Community Engagement Through STEM Education

Guiding Principles

Futures in Engineering 2012 snippetOur programs endeavour to:

  1. Set learning in a real-world context.
  2. Use narratives to develop and motivate students’ understanding of the place of engineering in the world.
  3. Demonstrate how engineers help people, animals, or society.
  4. Provide role models with a range of demographic characteristics.
  5. Present engineering design challenges that are authentic to engineering practice.
  6. Ensure that engineering design challenges are truly open-ended with more than one correct answer.
  7. Value failure for what it teaches.
  8. Produce engineering design challenges that can be evaluated with both qualitative and quantitative measures.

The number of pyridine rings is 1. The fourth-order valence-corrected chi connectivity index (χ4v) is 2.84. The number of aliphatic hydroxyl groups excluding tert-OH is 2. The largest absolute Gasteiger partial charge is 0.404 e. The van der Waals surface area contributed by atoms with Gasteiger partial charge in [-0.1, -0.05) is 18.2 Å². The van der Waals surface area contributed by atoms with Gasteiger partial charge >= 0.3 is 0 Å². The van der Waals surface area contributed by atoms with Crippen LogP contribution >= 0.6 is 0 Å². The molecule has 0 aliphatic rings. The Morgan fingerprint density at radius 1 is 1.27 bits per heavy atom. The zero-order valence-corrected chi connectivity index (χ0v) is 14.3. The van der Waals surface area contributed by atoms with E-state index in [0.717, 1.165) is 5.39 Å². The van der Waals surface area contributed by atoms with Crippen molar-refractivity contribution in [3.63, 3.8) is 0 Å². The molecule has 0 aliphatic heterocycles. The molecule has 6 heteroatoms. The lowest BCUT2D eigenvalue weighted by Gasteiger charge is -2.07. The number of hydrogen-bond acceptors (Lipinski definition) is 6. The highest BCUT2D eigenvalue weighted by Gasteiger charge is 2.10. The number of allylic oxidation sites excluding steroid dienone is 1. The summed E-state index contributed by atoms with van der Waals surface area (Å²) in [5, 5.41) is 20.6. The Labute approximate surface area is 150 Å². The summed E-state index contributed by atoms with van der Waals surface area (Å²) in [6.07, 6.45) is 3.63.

9. Cultivate collaboration and teamwork.
  10. Engage students in active, hands-on, inquiry-based engineering.
  11. Scaffold student work.
  12. Model and make explicit the practices of engineering.
  13. Assume no previous familiarity with materials, tasks, or terminology.
  14. Produce activities and lessons that are flexible to the needs and abilities of different kinds of learners.
  15. Demonstrate that “everyone engineers” and everyone can engineer.
  16. Cultivate learning environments in which all students’ ideas and contributions have value.
  17. Foster children’s agency as engineers.
  18. Develop engineering design challenges that require low-cost, readily available materials.

The above principles have been adapted from: Cunningham, C.M., and Lachapelle, C.P.  (2012). Engaging all Students in Engineering and STEM. 2nd P-12 Engineering and Design Education Research Summit, April 26-28. Washington DC, USA.